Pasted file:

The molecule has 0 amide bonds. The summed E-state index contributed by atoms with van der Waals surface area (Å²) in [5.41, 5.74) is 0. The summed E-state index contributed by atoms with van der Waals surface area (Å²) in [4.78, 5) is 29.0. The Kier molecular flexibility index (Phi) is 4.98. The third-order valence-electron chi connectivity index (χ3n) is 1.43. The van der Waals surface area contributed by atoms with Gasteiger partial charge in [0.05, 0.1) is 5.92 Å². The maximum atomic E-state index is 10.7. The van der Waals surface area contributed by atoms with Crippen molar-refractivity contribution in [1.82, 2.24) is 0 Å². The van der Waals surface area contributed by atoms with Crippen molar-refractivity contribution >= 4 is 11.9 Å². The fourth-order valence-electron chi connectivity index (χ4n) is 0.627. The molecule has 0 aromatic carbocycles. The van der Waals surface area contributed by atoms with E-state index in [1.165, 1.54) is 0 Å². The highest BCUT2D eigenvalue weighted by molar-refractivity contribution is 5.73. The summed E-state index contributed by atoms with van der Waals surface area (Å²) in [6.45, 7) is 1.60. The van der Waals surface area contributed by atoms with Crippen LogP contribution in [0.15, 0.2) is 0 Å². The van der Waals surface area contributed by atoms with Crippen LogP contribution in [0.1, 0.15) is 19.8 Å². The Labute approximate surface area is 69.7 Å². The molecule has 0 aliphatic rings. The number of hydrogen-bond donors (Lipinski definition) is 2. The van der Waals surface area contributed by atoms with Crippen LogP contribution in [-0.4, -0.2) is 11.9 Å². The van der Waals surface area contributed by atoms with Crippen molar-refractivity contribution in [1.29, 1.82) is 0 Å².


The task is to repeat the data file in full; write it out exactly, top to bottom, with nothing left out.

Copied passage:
The molecule has 0 amide bonds. The summed E-state index contributed by atoms with van der Waals surface area (Å²) in [5.41, 5.74) is 0. The summed E-state index contributed by atoms with van der Waals surface area (Å²) in [4.78, 5) is 29.0. The Kier molecular flexibility index (Phi) is 4.98. The third-order valence-electron chi connectivity index (χ3n) is 1.43. The van der Waals surface area contributed by atoms with Gasteiger partial charge in [0.05, 0.1) is 5.92 Å². The maximum atomic E-state index is 10.7. The van der Waals surface area contributed by atoms with Crippen molar-refractivity contribution in [1.82, 2.24) is 0 Å². The van der Waals surface area contributed by atoms with Crippen molar-refractivity contribution >= 4 is 11.9 Å². The fourth-order valence-electron chi connectivity index (χ4n) is 0.627. The molecule has 0 aromatic carbocycles. The van der Waals surface area contributed by atoms with E-state index in [1.165, 1.54) is 0 Å². The highest BCUT2D eigenvalue weighted by molar-refractivity contribution is 5.73. The summed E-state index contributed by atoms with van der Waals surface area (Å²) in [6.45, 7) is 1.60. The van der Waals surface area contributed by atoms with Crippen LogP contribution in [0.15, 0.2) is 0 Å². The van der Waals surface area contributed by atoms with Crippen LogP contribution in [0.1, 0.15) is 19.8 Å². The Labute approximate surface area is 69.7 Å². The molecule has 0 aliphatic rings. The number of hydrogen-bond donors (Lipinski definition) is 2. The van der Waals surface area contributed by atoms with Crippen LogP contribution in [-0.4, -0.2) is 11.9 Å². The van der Waals surface area contributed by atoms with Crippen molar-refractivity contribution in [1.29, 1.82) is 0 Å².